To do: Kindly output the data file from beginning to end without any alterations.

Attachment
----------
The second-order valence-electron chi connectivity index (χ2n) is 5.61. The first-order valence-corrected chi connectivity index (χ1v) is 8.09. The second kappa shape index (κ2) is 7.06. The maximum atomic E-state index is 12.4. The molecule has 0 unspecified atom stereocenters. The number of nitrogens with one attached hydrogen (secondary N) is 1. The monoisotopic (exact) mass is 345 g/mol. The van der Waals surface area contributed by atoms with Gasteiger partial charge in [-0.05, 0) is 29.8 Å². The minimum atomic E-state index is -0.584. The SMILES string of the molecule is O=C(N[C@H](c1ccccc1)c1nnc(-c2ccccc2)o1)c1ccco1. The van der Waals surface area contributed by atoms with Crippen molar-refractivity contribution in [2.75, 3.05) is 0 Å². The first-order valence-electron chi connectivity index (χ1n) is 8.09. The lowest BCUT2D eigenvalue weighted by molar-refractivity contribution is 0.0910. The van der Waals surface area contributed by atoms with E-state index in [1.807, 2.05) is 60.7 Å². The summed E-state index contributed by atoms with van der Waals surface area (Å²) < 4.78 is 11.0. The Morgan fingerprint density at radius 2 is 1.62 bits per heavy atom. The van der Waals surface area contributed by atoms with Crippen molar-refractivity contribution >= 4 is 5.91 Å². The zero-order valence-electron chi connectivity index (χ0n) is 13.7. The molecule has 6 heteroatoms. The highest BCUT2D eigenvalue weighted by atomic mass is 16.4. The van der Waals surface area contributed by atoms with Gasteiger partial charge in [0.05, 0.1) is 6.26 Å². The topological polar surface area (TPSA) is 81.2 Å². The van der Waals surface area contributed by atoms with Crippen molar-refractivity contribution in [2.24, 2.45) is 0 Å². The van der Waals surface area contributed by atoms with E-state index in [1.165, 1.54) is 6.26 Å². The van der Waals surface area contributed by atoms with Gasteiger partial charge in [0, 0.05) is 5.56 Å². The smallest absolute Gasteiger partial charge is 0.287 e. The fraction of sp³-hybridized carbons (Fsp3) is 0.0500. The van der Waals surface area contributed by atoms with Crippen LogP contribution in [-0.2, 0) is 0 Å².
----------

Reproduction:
The second-order valence-electron chi connectivity index (χ2n) is 5.61. The first-order valence-corrected chi connectivity index (χ1v) is 8.09. The second kappa shape index (κ2) is 7.06. The maximum atomic E-state index is 12.4. The molecule has 0 unspecified atom stereocenters. The number of nitrogens with one attached hydrogen (secondary N) is 1. The monoisotopic (exact) mass is 345 g/mol. The van der Waals surface area contributed by atoms with Gasteiger partial charge in [-0.05, 0) is 29.8 Å². The minimum atomic E-state index is -0.584. The SMILES string of the molecule is O=C(N[C@H](c1ccccc1)c1nnc(-c2ccccc2)o1)c1ccco1. The van der Waals surface area contributed by atoms with Crippen molar-refractivity contribution in [2.75, 3.05) is 0 Å². The first-order valence-electron chi connectivity index (χ1n) is 8.09. The lowest BCUT2D eigenvalue weighted by molar-refractivity contribution is 0.0910. The van der Waals surface area contributed by atoms with E-state index in [1.807, 2.05) is 60.7 Å². The summed E-state index contributed by atoms with van der Waals surface area (Å²) < 4.78 is 11.0. The Morgan fingerprint density at radius 2 is 1.62 bits per heavy atom. The van der Waals surface area contributed by atoms with Crippen molar-refractivity contribution >= 4 is 5.91 Å². The zero-order valence-electron chi connectivity index (χ0n) is 13.7. The molecule has 6 heteroatoms. The highest BCUT2D eigenvalue weighted by atomic mass is 16.4. The van der Waals surface area contributed by atoms with Gasteiger partial charge in [0.05, 0.1) is 6.26 Å². The topological polar surface area (TPSA) is 81.2 Å². The van der Waals surface area contributed by atoms with Crippen molar-refractivity contribution in [2.24, 2.45) is 0 Å². The van der Waals surface area contributed by atoms with E-state index in [1.165, 1.54) is 6.26 Å². The van der Waals surface area contributed by atoms with Gasteiger partial charge in [0, 0.05) is 5.56 Å². The smallest absolute Gasteiger partial charge is 0.287 e. The fraction of sp³-hybridized carbons (Fsp3) is 0.0500. The van der Waals surface area contributed by atoms with Crippen LogP contribution in [-0.2, 0) is 0 Å².